Audience: Members of the University only

Organisers: Penny Berry

Wed 26 Jul 2017 from 16:00 to 17:00

Jenner Seminars

Richard Doll Building, Lecture Theatre, Old Road Campus OX3 7LF

Swine influenza; a potpourri of pork and pathogen

Dr Richard Webby

Audience: Members of the University only

Organisers: Lisbeth Soederberg

Thu 27 Jul 2017 from 10:00 to 11:00

Nuffield Department of Primary Care Health Sciences - Department research seminars

Gibson Building, Room 1, Woodstock Road OX2 6HE

Use and costs of primary care services in relation to body mass index in middle-aged and older women in England: a prospective cohort study

Dr Seamus Kent

Excess weight is associated with several chronic conditions and increased total healthcare costs. However, little is understood about the impact of excess weight on the use and costs of primary healthcare services in the United Kingdom. Using individual participant data from a large cohort of women... Read more

Excess weight is associated with several chronic conditions and increased total healthcare costs. However, little is understood about the impact of excess weight on the use and costs of primary healthcare services in the United Kingdom. Using individual participant data from a large cohort of women aged above 50 years in England (the Million Women Study), linked to routinely collected primary care data from the Clinical Practice Research Datalink, we describe and quantify the relationships between BMI and the number and costs of primary care consultations, tests, and prescriptions issued. 69,440 women who provided information on height and weight, had a BMI of ≥18.5kg/m2, and had no previous cancer at recruitment, were followed for an average of 6.0 years from April 2006 (recruitment 1996 to 2001). Annual rates and costs of consultations (7.0 items, 99% CI 6.8-7.1; £288, 280-295) and prescription items issued (27.0 items, 26.0-27.9; £227, 216 to 237) were lowest for women with a BMI of 20-22.5kg/m2. Every 2 kg/m2 increase in BMI beyond 20 kg/m2 was associated with 5.2% (4.8-5.6) and 9.9% (9.2-10.6) increase in annual consultation and prescription costs, respectively. Annual rates and costs of tests were similar for women at different BMIs. Among all women aged 55-79 years in England, 11% (£229million/£2.2billion) and 20% (£384million / £1.9billion) of all consultation and prescription costs, respectively, were attributable to overweight and obesity. 27% of the annual prescription costs attributable to overweight and obesity were for diabetes medications, 19% for cardiovascular medications, and 13% for analgesics. These results provide reliable estimates of the primary care costs of excess weight and emphasise the need for investment to reduce the prevalence of obesity and the burden on primary care.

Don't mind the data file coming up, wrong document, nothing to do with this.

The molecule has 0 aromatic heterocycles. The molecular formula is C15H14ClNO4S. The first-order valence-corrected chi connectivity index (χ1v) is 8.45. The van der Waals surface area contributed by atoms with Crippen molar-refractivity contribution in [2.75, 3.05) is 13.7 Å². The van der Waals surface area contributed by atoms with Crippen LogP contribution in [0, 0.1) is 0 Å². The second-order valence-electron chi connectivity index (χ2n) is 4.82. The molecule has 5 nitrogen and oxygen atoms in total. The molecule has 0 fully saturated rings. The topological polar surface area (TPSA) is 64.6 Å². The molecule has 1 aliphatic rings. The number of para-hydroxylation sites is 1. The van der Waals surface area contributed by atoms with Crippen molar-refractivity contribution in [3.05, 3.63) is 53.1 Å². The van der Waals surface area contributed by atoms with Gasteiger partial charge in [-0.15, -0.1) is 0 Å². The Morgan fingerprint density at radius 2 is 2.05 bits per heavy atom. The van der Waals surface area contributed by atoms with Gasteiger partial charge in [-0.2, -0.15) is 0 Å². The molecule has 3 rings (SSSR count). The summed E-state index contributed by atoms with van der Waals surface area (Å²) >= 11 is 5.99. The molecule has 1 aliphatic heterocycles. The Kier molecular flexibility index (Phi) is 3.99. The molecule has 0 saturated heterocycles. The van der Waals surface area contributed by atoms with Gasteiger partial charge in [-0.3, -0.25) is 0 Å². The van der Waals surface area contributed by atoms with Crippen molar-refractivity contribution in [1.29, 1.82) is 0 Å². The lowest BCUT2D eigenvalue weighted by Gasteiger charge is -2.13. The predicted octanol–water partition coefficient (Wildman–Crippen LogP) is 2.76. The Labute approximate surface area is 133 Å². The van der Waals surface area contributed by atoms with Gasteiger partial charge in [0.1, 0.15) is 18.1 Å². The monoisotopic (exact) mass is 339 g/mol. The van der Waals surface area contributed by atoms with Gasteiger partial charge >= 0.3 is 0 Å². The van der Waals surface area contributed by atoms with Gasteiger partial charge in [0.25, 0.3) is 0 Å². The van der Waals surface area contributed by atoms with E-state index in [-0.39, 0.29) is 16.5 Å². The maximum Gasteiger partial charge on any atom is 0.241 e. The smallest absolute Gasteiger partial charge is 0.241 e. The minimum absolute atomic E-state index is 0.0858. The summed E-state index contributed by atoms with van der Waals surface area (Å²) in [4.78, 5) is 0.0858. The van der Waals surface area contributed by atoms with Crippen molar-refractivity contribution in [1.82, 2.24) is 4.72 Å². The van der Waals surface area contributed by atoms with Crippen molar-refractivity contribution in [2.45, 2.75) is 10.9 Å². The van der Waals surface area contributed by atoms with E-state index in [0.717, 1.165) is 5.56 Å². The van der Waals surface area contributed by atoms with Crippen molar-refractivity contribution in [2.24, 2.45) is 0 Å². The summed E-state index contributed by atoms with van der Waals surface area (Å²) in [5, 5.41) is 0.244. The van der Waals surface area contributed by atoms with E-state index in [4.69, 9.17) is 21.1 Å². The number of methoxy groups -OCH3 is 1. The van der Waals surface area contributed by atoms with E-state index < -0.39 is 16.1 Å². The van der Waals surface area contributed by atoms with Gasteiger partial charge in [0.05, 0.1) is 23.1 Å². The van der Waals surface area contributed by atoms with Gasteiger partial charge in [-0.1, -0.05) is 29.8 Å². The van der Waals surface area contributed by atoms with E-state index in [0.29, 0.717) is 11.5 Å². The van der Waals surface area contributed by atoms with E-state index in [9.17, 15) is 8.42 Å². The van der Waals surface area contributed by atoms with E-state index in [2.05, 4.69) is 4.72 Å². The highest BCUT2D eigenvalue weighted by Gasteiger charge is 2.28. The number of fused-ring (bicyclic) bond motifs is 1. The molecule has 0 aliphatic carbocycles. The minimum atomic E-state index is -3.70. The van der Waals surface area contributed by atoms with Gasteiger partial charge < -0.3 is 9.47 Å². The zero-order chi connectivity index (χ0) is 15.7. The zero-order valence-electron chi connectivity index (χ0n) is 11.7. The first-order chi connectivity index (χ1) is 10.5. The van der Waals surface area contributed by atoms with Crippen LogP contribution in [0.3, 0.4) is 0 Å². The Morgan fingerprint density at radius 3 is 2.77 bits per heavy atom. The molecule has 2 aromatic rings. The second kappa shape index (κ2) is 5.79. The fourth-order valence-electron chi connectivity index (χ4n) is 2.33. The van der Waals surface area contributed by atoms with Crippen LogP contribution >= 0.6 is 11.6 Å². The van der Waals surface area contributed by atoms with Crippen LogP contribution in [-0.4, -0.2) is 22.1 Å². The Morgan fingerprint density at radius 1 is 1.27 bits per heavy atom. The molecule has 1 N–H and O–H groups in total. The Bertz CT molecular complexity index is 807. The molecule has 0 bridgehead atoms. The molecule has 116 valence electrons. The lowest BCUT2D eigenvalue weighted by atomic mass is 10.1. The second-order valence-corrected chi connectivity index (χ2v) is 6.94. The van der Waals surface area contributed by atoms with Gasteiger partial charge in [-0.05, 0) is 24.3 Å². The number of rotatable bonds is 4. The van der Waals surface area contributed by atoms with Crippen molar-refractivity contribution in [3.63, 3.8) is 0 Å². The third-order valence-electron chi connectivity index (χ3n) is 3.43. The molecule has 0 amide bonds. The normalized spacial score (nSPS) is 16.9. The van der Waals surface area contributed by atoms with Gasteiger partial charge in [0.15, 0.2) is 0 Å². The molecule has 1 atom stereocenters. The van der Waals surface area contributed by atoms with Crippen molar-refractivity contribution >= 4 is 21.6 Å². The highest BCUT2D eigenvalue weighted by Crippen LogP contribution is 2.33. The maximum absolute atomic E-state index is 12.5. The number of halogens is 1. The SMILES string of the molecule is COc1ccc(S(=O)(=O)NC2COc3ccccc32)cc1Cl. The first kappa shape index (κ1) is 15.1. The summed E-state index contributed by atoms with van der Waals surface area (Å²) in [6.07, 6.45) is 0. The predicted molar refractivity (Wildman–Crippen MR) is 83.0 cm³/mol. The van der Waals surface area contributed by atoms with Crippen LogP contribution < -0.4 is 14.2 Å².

Audience: Members of the University only

Organisers: Sarah Morrish

Thu 27 Jul 2017 from 14:00 to 17:00

The Hill Expert-in-Residence Programme 2017

Big Data Institute, Old Road Campus, Old Road Campus OX3 7LF

The Hill Experts in Residence Digital Health Event

The Hill Expert-in-Residence Programme 2017 Digital health experts will be in Oxford on Thursday 27 July and you have the final opportunity to get world-leading expertise and advice about digital health ideas you may have, or digital health projects you’re currently working on. In order to... Read more